Euro Spirals Lower As Portugal, Spain Deny Bailout In The Works
The euro extended its losses Wednesday as officials from Spain and Portugal denied reports that theEuropean Union is pressuring them to work out a bailout.
Greece and Ireland have reluctantly accepted aid, but the EU is reportedly getting desperate to backstop the debt of the Iberian nations.
An article in FT Deutchland citing an unnamed source said majority of euro area countries and the European Central Bank are urging Lisbon to apply for a financial bailout from the European rescue fund.
It is hoped that a deal for Portugal would ease pressure on Spain, where banks are heavily exposed to Portugal. However, a spokesman for Portugal said the report was completely unfounded and that deep budget cut are in place.
Amid popular unrest aimed at derailing austerity measures, Portugal's government said Friday that the streamlined 2011 budget was approved by parliament.
Spanish Prime Minister Jose Luis Rodriguez Zapatero also rejected the notion that rescue was being negotiated for his country.
The prime minister, whose popularity is sagging following the announcement punishing austerity plans, said the government had undertaken strict reforms to trim the public deficit, and hit out at speculators who bet against the country.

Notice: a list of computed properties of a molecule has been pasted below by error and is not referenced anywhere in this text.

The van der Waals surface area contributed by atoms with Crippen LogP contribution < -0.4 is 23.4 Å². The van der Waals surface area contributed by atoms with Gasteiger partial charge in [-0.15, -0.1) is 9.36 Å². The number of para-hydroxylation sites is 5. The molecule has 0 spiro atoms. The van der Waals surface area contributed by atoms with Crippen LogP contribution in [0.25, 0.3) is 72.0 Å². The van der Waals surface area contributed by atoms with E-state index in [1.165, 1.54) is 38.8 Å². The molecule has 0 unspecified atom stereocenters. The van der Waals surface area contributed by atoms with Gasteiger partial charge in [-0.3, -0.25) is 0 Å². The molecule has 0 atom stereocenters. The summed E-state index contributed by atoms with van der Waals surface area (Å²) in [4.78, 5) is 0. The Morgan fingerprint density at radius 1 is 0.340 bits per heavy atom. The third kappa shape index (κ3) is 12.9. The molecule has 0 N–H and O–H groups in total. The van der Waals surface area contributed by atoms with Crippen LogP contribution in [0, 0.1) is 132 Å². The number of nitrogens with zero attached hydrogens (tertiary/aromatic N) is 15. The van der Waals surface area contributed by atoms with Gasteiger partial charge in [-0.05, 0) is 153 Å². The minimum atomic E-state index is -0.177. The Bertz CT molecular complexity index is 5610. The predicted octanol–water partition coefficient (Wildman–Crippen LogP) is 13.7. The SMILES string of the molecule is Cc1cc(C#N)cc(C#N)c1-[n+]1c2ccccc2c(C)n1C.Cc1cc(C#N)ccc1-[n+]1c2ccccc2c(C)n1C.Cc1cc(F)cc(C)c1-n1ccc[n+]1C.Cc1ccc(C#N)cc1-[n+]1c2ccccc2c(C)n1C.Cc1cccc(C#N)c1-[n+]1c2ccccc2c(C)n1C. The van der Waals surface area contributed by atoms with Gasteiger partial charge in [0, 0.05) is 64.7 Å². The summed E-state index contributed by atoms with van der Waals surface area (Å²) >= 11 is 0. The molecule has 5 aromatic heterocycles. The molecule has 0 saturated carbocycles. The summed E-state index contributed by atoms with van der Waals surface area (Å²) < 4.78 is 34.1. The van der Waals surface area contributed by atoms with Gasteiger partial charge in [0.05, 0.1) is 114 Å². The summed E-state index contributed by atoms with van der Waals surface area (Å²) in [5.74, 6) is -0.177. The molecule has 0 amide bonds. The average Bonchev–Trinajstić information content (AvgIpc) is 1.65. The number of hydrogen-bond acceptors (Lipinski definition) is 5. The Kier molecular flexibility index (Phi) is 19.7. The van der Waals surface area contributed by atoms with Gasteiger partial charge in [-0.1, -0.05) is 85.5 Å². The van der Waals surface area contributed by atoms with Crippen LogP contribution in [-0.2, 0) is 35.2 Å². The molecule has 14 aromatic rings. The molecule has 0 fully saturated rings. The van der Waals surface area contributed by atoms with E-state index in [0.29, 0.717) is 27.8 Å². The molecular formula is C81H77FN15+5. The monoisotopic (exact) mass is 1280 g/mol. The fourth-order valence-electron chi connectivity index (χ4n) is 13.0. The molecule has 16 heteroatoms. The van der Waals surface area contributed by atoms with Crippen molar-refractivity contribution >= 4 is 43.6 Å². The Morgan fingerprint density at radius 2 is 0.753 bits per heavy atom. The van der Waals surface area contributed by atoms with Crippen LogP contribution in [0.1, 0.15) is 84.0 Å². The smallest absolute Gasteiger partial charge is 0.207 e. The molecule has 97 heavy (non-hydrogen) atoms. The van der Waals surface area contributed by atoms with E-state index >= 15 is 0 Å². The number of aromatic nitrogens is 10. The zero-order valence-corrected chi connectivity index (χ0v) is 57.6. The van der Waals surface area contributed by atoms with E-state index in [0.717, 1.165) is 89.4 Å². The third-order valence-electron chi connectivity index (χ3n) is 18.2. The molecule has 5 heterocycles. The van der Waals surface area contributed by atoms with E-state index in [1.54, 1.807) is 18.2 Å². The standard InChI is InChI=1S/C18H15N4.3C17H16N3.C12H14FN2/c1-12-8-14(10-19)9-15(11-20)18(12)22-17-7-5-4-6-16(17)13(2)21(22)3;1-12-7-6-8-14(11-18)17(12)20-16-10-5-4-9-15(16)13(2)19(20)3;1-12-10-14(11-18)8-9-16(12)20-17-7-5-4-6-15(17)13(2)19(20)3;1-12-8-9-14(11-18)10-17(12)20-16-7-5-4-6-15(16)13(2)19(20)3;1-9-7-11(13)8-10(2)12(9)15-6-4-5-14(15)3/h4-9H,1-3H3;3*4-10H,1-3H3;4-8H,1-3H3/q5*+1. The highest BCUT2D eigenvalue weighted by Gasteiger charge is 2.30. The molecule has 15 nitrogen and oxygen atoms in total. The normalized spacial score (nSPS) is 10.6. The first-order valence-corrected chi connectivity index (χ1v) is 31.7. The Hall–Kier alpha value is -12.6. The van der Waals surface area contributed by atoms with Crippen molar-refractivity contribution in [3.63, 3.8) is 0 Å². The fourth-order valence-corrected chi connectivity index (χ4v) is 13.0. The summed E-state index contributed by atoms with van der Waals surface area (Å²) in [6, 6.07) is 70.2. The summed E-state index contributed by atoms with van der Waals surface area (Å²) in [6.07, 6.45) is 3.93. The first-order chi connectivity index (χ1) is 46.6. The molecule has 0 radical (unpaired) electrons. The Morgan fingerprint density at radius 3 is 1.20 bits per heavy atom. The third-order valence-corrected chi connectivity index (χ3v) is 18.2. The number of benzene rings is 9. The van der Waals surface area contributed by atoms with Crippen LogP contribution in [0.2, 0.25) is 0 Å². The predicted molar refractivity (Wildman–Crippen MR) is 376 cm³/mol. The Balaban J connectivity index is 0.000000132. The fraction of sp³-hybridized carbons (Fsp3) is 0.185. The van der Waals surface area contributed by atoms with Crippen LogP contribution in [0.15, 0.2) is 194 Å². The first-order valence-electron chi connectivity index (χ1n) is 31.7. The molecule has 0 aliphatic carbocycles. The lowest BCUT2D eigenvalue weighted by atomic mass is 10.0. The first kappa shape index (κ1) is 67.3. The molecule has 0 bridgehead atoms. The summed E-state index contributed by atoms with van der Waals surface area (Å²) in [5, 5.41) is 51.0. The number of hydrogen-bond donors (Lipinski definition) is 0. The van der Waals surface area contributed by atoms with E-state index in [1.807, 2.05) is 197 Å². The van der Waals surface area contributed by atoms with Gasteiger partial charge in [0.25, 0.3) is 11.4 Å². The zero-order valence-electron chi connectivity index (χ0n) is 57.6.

Still, the euro fell further against the dollar, hitting a new 2-month low of $1.3199. Its been a brutal three weeks for the euro, which began November at a 10-month peak near $1.43.
The euro was stuck near last week's 2-month low of Y110.30 against the yen.
Against the sterling the euro hit a 2-month low of 0.8419 before improving to 0.8470.
German consumer price inflation rose to the highest level in more than two years, preliminary data from the Federal Statistical Office showed Friday. The consumer price index, or CPI, rose 1.5% year-on-year in November following the 1.3% increase in October.
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